The firewalls brought some very useful, high-level security features to the table. One is the notion of trusted vs. untrusted sides - and the untrusted interfaces were always pointed toward our hackers. Another is a stateful understanding of protocols, so that only specific VoIP protocols required for VoIP were allowed, with requests and responses passing only in the appropriate directions. Other firewall features that came into play during this test included:
• Stateful inspection of VoIP call control, and the ability to network address translation and tunnel call control through the firewall.
• TCP intercept, which makes sure TCP connections are completed. This can prevent certain denial-of-service (DoS) assaults on the CallManager.
• Secure Skinny Call-Control Protocol (Secure SCCP) support. This is the newer, more secure form of Cisco's proprietary SCCP that the company used in this VoIP network. Secure SCCP uses a TCP connection rather than User Datagram Protocol (UDP) and encrypts call control information.
Version 4.0 of CallManager, which handles call control and is the heart of Cisco's IP telephony package, includes some new security-related features. Key among them is the company's first VoIP encryption implementation. At this time voice-stream (Real-time Transfer Protocol [RTP]) encryption is supported only on Cisco's newer 7970 IP phone sets. The latest CallManager also has been additionally hardened, along with the underlying Windows 2000 operating system, according to Cisco. For our tests, this meant that open ports were closed and unnecessary services disabled.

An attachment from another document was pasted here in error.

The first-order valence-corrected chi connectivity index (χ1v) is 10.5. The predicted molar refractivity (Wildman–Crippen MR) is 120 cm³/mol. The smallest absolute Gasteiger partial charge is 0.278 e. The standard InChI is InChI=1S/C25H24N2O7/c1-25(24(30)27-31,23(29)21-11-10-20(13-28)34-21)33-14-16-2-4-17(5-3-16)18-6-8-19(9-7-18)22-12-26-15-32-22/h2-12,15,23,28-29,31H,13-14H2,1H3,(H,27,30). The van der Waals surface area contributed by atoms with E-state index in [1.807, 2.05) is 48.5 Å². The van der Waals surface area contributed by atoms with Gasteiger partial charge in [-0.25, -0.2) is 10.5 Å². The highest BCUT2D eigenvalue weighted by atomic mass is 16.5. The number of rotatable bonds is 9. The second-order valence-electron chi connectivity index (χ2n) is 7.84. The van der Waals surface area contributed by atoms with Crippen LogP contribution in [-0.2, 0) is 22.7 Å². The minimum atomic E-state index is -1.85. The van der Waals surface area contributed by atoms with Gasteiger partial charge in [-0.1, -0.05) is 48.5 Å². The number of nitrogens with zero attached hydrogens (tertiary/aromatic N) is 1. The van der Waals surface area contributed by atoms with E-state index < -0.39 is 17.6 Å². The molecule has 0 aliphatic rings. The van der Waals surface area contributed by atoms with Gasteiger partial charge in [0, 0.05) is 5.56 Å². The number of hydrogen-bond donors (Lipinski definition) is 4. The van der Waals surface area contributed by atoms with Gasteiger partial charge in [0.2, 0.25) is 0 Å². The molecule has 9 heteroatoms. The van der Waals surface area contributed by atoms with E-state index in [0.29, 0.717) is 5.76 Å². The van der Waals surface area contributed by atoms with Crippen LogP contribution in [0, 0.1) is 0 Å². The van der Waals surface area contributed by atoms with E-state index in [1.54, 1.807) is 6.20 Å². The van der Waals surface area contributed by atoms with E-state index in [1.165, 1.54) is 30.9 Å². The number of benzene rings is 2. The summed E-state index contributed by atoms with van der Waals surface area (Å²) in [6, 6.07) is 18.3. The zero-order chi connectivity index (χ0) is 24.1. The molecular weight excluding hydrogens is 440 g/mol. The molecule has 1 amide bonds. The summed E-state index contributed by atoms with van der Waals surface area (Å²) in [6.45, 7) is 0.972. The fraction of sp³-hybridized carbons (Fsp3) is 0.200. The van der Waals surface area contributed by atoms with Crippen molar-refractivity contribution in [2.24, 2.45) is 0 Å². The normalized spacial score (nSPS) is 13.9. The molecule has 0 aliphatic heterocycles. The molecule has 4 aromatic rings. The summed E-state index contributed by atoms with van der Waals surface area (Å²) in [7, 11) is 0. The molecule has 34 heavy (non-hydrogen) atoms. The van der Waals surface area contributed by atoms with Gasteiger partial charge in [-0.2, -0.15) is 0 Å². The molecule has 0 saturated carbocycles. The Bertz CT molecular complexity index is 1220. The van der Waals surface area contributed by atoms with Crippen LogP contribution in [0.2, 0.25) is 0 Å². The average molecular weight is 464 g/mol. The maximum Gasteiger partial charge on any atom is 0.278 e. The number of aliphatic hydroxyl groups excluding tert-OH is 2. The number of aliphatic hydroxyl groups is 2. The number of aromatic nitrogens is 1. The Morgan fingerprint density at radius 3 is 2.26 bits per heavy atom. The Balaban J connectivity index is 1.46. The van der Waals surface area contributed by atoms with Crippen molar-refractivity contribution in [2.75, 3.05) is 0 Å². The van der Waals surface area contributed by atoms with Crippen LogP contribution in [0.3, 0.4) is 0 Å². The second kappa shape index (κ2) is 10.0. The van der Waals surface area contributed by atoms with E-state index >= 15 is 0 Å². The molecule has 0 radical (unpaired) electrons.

An impressive array of network self-defense features is included in the Catalyst IOS versions tested. Specifically, we had IOS 12.2(17b)sxa on a core Catalyst 6500, and IOS 12.1(20)ew on an access Catalyst 4500. These capabilities did more to thwart our assaults than any other component in the Cisco topology because they were the first line of defense. They include:
• Traffic policing and committed access rate, which were very successful in fending off our DoS assaults.
• Layer 2 port security, which restricts the number of media access control (MAC) addresses on a port.
• Layer 2 Dynamic Host Configuration Protocol snooping, which prevents dynamic host configuration protocol exhaustion attacks.
• Dynamic Address Resolution Protocol inspection, which stops ARP poisoning and ARP spoofing attacks. This, too, frustrated a number of our attack team's more insidious assaults.
• IP Source Guard, which prevents impersonation attacks.
• Virtual LAN (VLAN) access control lists, which restrict the traffic that can reach IP phones.
Cisco Security Agent (CSA) is a host-based intrusion-prevention system (IPS), and is now an integral security component in CallManager IP telephony servers. It was also on Cisco's Unity voice mail server and all other Win 2000 servers (seven CSA agents in all) deployed throughout Cisco's network topology. The CSA agent runs automatically and unattended, and provides some powerful safeguards at the server, including:
• Buffer overflow protection, which protects the server's protocol stack from attacks involving malformed data packets.
• Network worm and Trojan prevention (not tested).
• Prevention of unauthorized application from running.
• Protection against syn flood attacks - a family of DoS attacks against the server's TCP processing.
• Detection of port scans, which all hackers employ to determine vulnerabilities based on a server's responses to specific services and port numbers.